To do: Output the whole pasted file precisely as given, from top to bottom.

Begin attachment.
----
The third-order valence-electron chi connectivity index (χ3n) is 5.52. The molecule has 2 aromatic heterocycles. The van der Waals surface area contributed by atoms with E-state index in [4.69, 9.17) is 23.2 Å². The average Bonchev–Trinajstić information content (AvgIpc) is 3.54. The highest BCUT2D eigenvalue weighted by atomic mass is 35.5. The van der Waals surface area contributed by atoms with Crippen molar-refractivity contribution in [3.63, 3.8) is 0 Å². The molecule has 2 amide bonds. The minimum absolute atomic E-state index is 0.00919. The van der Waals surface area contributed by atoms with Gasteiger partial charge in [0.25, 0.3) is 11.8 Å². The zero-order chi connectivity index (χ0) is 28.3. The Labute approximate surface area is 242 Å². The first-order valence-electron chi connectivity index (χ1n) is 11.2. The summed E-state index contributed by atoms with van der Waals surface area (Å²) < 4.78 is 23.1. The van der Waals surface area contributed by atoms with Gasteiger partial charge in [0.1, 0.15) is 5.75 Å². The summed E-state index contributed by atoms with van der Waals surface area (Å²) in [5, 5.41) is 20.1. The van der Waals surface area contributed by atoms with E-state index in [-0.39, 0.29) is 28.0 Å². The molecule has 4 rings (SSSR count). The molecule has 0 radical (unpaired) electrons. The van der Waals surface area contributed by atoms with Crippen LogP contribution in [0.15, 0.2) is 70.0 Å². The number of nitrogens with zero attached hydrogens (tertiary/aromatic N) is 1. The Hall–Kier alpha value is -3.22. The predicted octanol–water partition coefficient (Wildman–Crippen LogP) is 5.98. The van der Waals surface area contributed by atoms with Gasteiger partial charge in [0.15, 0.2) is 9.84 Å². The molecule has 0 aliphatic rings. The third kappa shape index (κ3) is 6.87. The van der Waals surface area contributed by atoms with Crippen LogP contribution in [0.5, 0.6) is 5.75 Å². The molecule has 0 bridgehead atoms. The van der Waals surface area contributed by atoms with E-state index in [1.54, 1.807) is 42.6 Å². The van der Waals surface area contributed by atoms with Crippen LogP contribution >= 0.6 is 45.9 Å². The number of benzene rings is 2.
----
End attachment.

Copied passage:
The third-order valence-electron chi connectivity index (χ3n) is 5.52. The molecule has 2 aromatic heterocycles. The van der Waals surface area contributed by atoms with E-state index in [4.69, 9.17) is 23.2 Å². The average Bonchev–Trinajstić information content (AvgIpc) is 3.54. The highest BCUT2D eigenvalue weighted by atomic mass is 35.5. The van der Waals surface area contributed by atoms with Crippen molar-refractivity contribution in [3.63, 3.8) is 0 Å². The molecule has 2 amide bonds. The minimum absolute atomic E-state index is 0.00919. The van der Waals surface area contributed by atoms with Gasteiger partial charge in [0.25, 0.3) is 11.8 Å². The zero-order chi connectivity index (χ0) is 28.3. The Labute approximate surface area is 242 Å². The first-order valence-electron chi connectivity index (χ1n) is 11.2. The summed E-state index contributed by atoms with van der Waals surface area (Å²) < 4.78 is 23.1. The van der Waals surface area contributed by atoms with Gasteiger partial charge in [0.1, 0.15) is 5.75 Å². The summed E-state index contributed by atoms with van der Waals surface area (Å²) in [5, 5.41) is 20.1. The van der Waals surface area contributed by atoms with E-state index in [-0.39, 0.29) is 28.0 Å². The molecule has 4 rings (SSSR count). The molecule has 0 radical (unpaired) electrons. The van der Waals surface area contributed by atoms with Crippen LogP contribution in [0.15, 0.2) is 70.0 Å². The number of nitrogens with zero attached hydrogens (tertiary/aromatic N) is 1. The Hall–Kier alpha value is -3.22. The predicted octanol–water partition coefficient (Wildman–Crippen LogP) is 5.98. The van der Waals surface area contributed by atoms with Gasteiger partial charge in [0.15, 0.2) is 9.84 Å². The molecule has 0 aliphatic rings. The third kappa shape index (κ3) is 6.87. The van der Waals surface area contributed by atoms with Crippen LogP contribution in [0.5, 0.6) is 5.75 Å². The molecule has 0 bridgehead atoms. The van der Waals surface area contributed by atoms with E-state index in [1.54, 1.807) is 42.6 Å². The van der Waals surface area contributed by atoms with Crippen LogP contribution >= 0.6 is 45.9 Å². The number of benzene rings is 2.